Who Should Consider Them?

White takes a firm stance on the type of person who should be considering alternative investing. Simply put, everyone who can afford it should do it. "If you're living on the grid and have even the tiniest bit of money to invest, you need to be investing. Period," White says.

"Whether you go for traditional methods like your company 401(k), open an IRA, or straight-up stocks—it's the key to your financial future. You'll never save your way to wealth, so you need to grow your money."

What Are Some Benefits?

"The impact market performs similar to the traditional market—if not better—so the real benefit is what it can offer outside of returns: progress," she says.

From White's perspective, alternative investments like impact investing relate to how the world is evolving on natural and societal scales. "Previous generations innovated because they wanted to, but today, companies innovate because they have to," she says. "Resources are becoming scarce, and innovation will create a better world. It's a market opportunity, sure, but it's also the new normal."

What Are Some Pitfalls?

"It can be super scary to get into something new, even if it's just new to you," White notes. "Also, the stock market hasn't been looking too hot these days. Over time, it will correct itself, but it's still a little bit nerve-racking." The silver lining, White says, is that a down market is actually the best time to buy.

What Should Beginners Look Out For?

"First and foremost, be comfortable with what you're getting yourself into. You don't need an MBA, but you should peruse the FAQ," White notes.

Thorough research may be key to a strong financial future, or at least finances that reflect personal values. That's why White says that it's important to learn about what you're investing in since some companies can surprise you.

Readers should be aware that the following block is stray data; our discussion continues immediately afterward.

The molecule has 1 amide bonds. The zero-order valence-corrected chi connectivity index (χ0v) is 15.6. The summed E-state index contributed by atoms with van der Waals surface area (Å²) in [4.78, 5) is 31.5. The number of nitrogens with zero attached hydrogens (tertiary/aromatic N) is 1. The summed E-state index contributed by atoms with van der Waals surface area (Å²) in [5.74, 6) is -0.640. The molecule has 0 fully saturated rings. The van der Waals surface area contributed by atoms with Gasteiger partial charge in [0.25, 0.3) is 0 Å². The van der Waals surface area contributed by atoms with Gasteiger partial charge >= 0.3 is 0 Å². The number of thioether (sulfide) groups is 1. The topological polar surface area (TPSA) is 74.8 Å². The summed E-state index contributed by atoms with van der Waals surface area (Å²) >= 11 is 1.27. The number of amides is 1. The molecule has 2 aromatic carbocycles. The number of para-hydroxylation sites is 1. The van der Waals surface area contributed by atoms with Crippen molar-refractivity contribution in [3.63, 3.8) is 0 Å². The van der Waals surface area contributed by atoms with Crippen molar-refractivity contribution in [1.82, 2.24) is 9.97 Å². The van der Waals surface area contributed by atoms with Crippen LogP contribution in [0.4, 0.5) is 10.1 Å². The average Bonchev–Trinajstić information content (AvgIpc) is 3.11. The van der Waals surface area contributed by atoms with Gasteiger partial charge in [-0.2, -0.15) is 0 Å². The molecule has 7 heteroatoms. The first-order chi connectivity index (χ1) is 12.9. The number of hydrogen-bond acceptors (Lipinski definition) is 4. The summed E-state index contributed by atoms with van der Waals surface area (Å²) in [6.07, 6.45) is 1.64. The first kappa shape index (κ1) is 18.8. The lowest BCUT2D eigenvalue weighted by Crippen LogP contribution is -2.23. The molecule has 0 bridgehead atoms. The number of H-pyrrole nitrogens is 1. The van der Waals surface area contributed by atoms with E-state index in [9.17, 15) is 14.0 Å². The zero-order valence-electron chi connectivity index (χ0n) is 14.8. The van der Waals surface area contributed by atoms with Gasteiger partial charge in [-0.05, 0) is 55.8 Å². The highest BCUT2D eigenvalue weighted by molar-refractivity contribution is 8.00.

"A lot of people are shocked to find out that they're part owners of companies that make weapons, tobacco, or oil," she says. "If these are things you don't support in your day-to-day life and you've committed the next 40 years of your money, that's not good."

Are They a Good Idea for Retirement?

"Stocks are a great retirement plan, but they shouldn't be your only one," White says. "Diversifying your assets is what it's all about and makes you less susceptible to losing tons of money. You'll never be able to totally eliminate risk, but you can lessen the blow by diversifying your investments across a few types." She says that finances are obviously individualized, but that younger investors can be slightly more adventurous.

"For someone in their 20s, investments could be more than one-half stocks and one-half assets (like bonds and CDs)," White says, noting that the remaining amount can go to anything from a savings account, to real estate, to tuition. "When time is on your side, you can be a little riskier," says White.

Next, see the retirement-saving strategy you probably haven't considered yet (but should).